Beginning July 1, 2015, most pharmacies in the U.S. will be required to have systems in place to receive transaction information regarding the prescription drugs they purchase from suppliers.  The requirement stems from a 2013 federal law called the Drug Supply Chain Security Act (DSCSA), enacted as one component of the Drug Quality and Security Act.  In addition to accepting the so-called “3T” information (Transaction History, Transaction Statement, and Transaction Information) for each prescription drug it purchases on or after July 1, covered pharmacies also must have systems in place to segregate and investigate suspect products.

The goal of the DSCSA is to implement enhanced security and accountability for prescription drugs throughout the U.S. pharmaceutical supply chain, with phased-in obligations for the various “trading partners” over the next 10 years.  Pharmacies, or more specifically, “dispensers” under the Act,  are typically the final trading partner in an increasingly complex pharmaceutical supply chain.

The DSCSA creates specific obligations for each type of trading partner – a term defined to encompass manufacturers, repackagers, wholesale distributors, and dispensers of prescription drugs, as well as third-party logistics providers who provide logistics services for the drug product but do not take ownership or have responsibility to direct the sale of the product.  Notably, a “dispenser” can also be any other person authorized by law to dispense or administer prescription drugs, but licensed health care practitioners who are dispensing medication as part of their professional practice are specifically excluded from compliance with the supply chain integrity provisions of the DSCSA.

Upstream Trading Partners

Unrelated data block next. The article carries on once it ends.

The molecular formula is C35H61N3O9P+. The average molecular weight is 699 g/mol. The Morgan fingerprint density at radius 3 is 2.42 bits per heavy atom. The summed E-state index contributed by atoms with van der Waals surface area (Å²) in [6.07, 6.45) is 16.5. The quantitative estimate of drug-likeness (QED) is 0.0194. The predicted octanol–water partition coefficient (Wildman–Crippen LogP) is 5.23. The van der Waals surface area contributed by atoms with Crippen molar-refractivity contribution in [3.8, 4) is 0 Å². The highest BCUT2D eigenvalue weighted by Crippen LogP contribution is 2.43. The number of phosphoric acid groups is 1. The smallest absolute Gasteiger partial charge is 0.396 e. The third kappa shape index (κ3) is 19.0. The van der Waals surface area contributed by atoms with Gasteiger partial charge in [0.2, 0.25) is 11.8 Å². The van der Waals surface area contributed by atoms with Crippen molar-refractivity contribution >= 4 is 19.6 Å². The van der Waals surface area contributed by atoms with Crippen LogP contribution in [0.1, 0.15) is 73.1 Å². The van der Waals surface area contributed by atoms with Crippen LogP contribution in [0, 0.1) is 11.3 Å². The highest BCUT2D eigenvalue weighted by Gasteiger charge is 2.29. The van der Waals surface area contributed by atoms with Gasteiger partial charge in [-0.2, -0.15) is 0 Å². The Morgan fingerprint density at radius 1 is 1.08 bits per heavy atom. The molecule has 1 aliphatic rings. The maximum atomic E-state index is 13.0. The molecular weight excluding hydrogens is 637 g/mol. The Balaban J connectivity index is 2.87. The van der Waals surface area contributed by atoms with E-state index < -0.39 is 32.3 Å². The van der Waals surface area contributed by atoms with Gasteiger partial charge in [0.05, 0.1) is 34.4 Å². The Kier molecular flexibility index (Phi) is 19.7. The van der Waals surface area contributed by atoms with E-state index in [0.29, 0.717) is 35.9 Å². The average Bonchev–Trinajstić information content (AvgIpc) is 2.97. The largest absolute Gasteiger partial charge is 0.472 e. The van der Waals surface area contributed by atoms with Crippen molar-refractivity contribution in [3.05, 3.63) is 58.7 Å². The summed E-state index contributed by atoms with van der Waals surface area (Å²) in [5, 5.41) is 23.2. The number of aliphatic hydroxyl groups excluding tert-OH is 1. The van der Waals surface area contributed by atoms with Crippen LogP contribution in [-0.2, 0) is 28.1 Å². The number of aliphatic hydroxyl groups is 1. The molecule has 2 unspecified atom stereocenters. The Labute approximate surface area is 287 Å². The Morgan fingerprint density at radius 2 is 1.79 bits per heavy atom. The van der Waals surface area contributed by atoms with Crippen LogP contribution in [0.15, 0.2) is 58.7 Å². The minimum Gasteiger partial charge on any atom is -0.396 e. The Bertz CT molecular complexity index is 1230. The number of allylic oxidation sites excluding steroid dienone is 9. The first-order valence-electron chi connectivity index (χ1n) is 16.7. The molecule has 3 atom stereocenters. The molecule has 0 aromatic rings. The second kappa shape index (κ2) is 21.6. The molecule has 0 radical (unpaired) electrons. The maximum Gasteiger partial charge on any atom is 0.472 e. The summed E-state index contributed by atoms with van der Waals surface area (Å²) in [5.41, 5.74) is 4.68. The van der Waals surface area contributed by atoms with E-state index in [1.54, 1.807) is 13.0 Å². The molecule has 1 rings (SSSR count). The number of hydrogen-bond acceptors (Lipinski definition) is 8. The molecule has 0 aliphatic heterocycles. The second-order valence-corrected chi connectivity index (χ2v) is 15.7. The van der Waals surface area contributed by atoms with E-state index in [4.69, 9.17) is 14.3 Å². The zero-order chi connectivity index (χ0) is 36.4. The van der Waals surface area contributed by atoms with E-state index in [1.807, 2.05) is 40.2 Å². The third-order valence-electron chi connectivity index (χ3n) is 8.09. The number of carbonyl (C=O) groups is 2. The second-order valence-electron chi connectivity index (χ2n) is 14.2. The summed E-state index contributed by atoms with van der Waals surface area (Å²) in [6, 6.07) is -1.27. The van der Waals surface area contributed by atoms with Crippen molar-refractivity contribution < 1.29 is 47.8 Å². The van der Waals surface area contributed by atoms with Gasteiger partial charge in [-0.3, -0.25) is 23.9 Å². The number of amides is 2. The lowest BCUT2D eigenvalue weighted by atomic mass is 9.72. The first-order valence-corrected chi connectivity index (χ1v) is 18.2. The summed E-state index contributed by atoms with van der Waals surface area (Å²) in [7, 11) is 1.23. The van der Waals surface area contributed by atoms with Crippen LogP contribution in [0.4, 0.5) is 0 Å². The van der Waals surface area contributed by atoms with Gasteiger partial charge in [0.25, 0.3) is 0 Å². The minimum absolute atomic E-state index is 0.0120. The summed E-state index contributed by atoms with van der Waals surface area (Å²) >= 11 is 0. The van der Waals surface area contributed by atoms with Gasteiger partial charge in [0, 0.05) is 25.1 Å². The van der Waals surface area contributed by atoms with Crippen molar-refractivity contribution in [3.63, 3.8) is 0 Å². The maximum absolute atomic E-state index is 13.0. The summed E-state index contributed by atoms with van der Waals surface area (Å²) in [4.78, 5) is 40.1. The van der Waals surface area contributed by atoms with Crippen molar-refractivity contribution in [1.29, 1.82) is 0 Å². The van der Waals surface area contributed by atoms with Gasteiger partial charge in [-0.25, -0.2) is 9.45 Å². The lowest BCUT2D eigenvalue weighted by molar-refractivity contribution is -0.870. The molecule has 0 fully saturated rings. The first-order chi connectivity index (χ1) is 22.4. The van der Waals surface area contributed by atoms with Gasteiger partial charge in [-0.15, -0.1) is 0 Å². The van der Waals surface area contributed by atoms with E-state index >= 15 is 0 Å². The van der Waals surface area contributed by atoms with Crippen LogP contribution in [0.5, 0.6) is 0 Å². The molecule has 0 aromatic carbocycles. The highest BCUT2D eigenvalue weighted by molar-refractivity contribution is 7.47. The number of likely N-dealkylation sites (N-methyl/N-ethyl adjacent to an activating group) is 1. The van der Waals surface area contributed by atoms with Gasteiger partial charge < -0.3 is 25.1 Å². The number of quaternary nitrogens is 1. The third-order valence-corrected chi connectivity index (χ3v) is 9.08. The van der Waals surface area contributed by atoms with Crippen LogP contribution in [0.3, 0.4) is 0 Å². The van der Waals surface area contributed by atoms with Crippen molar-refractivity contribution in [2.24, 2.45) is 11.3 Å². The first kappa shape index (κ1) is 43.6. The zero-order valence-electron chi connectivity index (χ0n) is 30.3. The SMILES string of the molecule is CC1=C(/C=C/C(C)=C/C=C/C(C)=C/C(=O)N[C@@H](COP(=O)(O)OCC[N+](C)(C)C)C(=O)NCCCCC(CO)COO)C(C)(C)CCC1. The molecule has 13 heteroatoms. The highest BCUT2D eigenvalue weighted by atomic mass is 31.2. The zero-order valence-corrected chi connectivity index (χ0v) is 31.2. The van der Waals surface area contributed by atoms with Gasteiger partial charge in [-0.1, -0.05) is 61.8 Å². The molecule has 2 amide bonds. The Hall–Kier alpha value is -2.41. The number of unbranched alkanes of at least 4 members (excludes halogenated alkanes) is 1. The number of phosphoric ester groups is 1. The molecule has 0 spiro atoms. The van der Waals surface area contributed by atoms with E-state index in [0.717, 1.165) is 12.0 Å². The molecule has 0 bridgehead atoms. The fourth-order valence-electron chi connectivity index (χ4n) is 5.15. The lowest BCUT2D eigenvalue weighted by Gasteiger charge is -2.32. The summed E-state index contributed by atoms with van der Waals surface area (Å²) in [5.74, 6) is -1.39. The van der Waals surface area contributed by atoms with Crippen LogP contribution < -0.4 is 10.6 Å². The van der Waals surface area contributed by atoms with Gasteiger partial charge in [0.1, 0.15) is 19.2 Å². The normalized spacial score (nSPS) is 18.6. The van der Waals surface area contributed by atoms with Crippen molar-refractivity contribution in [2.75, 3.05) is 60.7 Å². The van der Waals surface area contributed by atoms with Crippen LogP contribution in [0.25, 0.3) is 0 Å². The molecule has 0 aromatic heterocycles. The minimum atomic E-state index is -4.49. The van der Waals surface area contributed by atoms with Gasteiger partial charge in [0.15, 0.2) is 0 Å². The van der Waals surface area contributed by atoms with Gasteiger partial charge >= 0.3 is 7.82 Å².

At the moment, manufacturers and wholesale distributors that are selling or transferring prescription drugs to their pharmacy customers are permitted under the Act to provide 3T information in either paper or electronic format.  (The compliance date for these trading partners was originally January 1, 2015, but the FDA provided those entities with additional time to come into compliance, leading to a May 1, 2015, deadline to begin providing 3T information to downstream trading partners.)

However, in November 2017, manufacturers will be required to provide the 3T’s electronically and, at the end of the 10 year implementation period, all trading partners must implement a standardized system of “serialized” drug product information that will allow for the rapid tracing of drug products in the supply chain.  But that is a topic for a future post, we think…

The DSCSA’s  “Dispenser” Requirements

For now, an important deadline for dispensers is approaching and, if any covered pharmacy has not yet begun considering the impact of the DSCSA on its business, it should do so immediately.  The requirement to investigate suspect product has been in effect since January 1 of this year, along with the requirement to only do business with authorized trading partners (in other words, licensed dispensers, licensed wholesale distributors, or FDA-registered drug manufacturers or repackagers).  Pharmacies that do not currently have systems in place to ensure compliance with those requirements should take steps to develop appropriate policies and procedures, train their pharmacists on the new systems, and look towards the rapidly approaching July 1 deadline for receiving and providing 3T information.

When a dispenser transfers ownership to another pharmacy (although not when it sells the drug to a patient), it will need to provide the 3T information to that downstream trading partner.  Product returns also are addressed in the DSCSA.  In this respect, pharmacies cannot view the DSCSA as only requiring the passive receipt of information from upstream trading partners.  Moreover, 3T information will need to be retained for at least 6 years after the date of the transaction, so pharmacies also need to grapple with this added and significant recordkeeping burden.  Finally, it is a good opportunity for a pharmacy to ensure its compliance with state licensing requirements, given that upstream trading partners also are verifying that all their customers are “authorized” trading partners under the Act.